Jonathan Crowe (The University of Queensland - T.C. Beirne School of Law) has posted Law Without the State (Policy, Vol. 30, No. 2, pp. 7-11, 2014) on SSRN. Here is the abstract:
Could there be law without the state? This strikes many people as a strange question. Law is so closely associated today with the edicts of government authorities that it is hard to disentangle the two ideas. This article begins by exploring the conception of law that underpins this mindset. It offers an alternative understanding of law that makes it possible to conceive of a legal order without state authority. The article then asks what legal institutions might look like in the absence of the state and discusses some challenges to law in a stateless society. I argue that it is at least plausible to think that stable sources of legal order could be maintained in a stateless environment. This conception of law without the state provides a useful framework for thinking critically about the limitations of current state-centred legal institutions.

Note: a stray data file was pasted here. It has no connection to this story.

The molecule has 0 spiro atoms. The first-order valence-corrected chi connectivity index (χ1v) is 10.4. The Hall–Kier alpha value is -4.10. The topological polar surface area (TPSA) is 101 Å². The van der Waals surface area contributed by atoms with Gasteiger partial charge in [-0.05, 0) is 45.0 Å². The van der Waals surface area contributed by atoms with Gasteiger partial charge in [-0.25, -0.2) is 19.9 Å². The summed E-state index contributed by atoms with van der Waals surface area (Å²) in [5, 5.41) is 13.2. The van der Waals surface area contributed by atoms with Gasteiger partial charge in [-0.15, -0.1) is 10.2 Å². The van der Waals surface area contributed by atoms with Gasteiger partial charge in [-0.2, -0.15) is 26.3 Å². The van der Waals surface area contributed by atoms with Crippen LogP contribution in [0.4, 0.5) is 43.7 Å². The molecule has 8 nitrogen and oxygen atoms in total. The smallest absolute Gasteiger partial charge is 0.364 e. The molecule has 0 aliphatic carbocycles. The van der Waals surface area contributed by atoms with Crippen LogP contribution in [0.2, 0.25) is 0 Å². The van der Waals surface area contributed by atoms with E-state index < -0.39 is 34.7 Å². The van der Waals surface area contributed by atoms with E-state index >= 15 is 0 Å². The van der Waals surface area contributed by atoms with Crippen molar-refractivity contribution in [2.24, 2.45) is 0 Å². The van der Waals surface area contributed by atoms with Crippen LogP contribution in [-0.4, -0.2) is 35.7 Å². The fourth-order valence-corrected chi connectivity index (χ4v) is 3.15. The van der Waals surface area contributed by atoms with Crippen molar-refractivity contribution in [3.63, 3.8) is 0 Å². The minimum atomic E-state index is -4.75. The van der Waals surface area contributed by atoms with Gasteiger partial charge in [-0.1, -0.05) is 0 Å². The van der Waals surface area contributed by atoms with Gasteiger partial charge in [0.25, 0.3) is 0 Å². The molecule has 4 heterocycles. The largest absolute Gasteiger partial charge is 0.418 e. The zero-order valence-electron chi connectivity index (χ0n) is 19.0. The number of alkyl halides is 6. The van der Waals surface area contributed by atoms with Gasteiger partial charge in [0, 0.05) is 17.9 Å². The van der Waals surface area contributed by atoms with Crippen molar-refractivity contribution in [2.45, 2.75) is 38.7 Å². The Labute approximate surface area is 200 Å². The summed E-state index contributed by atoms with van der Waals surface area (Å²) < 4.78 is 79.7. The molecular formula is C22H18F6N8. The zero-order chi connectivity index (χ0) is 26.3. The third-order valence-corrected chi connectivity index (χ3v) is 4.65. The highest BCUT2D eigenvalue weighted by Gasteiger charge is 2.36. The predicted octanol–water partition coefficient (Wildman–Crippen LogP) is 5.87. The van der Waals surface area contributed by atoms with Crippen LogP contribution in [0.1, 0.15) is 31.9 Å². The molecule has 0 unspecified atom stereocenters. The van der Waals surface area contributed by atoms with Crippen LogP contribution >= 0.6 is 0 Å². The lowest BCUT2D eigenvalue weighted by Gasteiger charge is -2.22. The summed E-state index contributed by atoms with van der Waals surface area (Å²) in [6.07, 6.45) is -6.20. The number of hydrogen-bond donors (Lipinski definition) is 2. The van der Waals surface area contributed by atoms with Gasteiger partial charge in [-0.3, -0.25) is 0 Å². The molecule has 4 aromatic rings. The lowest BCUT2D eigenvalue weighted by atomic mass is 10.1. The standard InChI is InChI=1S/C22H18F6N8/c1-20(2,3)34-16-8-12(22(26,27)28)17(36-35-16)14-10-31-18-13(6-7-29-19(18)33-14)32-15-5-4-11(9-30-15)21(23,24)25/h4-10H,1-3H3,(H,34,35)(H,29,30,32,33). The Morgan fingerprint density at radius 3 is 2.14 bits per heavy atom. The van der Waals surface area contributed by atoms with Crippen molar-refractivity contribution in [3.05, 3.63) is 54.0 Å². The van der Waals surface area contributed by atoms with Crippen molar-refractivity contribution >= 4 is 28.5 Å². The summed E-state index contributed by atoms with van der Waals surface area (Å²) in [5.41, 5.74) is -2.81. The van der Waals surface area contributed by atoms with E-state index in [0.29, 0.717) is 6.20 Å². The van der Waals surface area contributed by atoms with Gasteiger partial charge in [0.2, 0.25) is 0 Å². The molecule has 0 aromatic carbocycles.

For another take on law without the state, see Randy E. Barnett, The Structure of Liberty: Justice and the Rule of Law.